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Author Topic: What are some official settings worth getting into?  (Read 293 times)
Straight Outta Johto
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« on: November 16, 2017, 11:01:38 PM »

Just as the title says. I asked about Forgotten Realms in the Tavern, but I thought I would ask this question. It can be any published material, wither it's First party, or third party setting. I'm just looking for settings that are well fleshed out, or contain interesting ideas.
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Spawn of Ungoliant
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« Reply #1 on: November 16, 2017, 11:29:32 PM »

My favourite setting by TSR/Wizards is Planescape. It's very well fleshed-out, and has some of the most detailed and well-written supplements/setting books I've ever seen. It has a really unique central city (Sigil, shaped like a torus atop an infinite spire) and takes various D&D concepts like Alignment and really elevates them. There's a philosophical tenor to a lot of it that I really enjoy, too; the factions that form the political centre of the setting all have unusual philosophical viewpoints influenced by lots of real-world metaphysical and ethical positions. The art for the setting was mostly done by Tony DiTerlizzi, who is really talented and gave the setting a really distinctive visual style. It also has one of the best video game adaptations around.
« Last Edit: November 17, 2017, 01:57:36 AM by Steerpike » Logged


Straight Outta Johto
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« Reply #2 on: November 17, 2017, 03:15:29 AM »

Steerpike

My favourite setting by TSR/Wizards is Planescape. It's very well fleshed-out, and has some of the most detailed and well-written supplements/setting books I've ever seen. It has a really unique central city (Sigil, shaped like a torus atop an infinite spire) and takes various D&D concepts like Alignment and really elevates them. There's a philosophical tenor to a lot of it that I really enjoy, too; the factions that form the political centre of the setting all have unusual philosophical viewpoints influenced by lots of real-world metaphysical and ethical positions. The art for the setting was mostly done by Tony DiTerlizzi, who is really talented and gave the setting a really distinctive visual style. It also has one of the best video game adaptations around.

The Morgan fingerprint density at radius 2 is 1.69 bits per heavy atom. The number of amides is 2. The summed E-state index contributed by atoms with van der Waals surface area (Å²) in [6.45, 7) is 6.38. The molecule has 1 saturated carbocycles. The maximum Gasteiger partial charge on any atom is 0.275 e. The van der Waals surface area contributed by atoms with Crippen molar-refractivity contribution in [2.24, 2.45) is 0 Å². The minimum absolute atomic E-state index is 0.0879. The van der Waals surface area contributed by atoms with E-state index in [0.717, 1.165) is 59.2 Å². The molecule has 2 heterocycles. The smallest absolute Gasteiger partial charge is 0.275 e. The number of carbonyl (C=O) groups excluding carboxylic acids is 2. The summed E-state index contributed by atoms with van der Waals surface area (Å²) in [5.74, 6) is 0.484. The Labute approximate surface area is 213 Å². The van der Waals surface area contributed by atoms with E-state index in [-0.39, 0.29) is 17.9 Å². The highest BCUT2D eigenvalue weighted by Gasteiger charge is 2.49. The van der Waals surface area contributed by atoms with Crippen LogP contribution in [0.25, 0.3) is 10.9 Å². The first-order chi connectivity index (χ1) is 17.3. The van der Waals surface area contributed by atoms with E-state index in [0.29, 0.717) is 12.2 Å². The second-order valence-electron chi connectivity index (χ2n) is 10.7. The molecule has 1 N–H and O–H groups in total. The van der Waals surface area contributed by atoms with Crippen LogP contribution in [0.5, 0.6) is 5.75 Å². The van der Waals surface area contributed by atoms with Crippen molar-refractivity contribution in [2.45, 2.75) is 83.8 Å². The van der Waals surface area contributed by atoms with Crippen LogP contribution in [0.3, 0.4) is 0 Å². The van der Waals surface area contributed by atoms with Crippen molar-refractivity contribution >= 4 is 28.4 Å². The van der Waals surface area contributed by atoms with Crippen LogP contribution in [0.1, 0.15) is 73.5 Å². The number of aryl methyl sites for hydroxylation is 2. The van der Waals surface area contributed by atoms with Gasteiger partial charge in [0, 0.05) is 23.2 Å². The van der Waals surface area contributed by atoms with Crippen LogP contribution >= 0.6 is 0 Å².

I once heard Planescape described as a giant pizza with an ice cream cone on top of it, and a donut on top of the ice cream cone.

Seriously though, I need to catch up on Planescape. From what I've read I love it. I began reading Well of Worlds.
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Spawn of Ungoliant
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« Reply #3 on: November 17, 2017, 12:03:31 PM »

Yeah, it's definitely a "maximalist" setting - baroque, excessive, over-the-top. But even though it has everything in it, it feels surprisingly cohesive. It reminds me a lot of Neil Gaiman's mythological stuff, like Sandman and American Gods. Sigil, the main city, feels like it owes more to Dickens than Tolkien.

Well of Worlds is pretty good. I really like The Eternal Boundary, which is set mostly in the Hive, Sigil's demon-infested slums and involves some of the best factions: the gloomy nihilists of the Bleak Cabal, the vaguely Gnostic, quasi-Buddhist death cult known as the Dustmen, the punk-anarchist-death-metal Doomguard, and the surreal lunatics called Xaositects.
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The Captain of Crunch
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« Reply #4 on: November 17, 2017, 10:56:45 PM »

I feel like if you like the genre, "The Legend of the Five Rings" has a lot of story and development. I'm not super big on it myself, but I know a ton of people who absolutely love it.
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Endless Horizons: Action and adventure set in a grand world ripe for exploration.

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« Reply #5 on: November 17, 2017, 11:01:11 PM »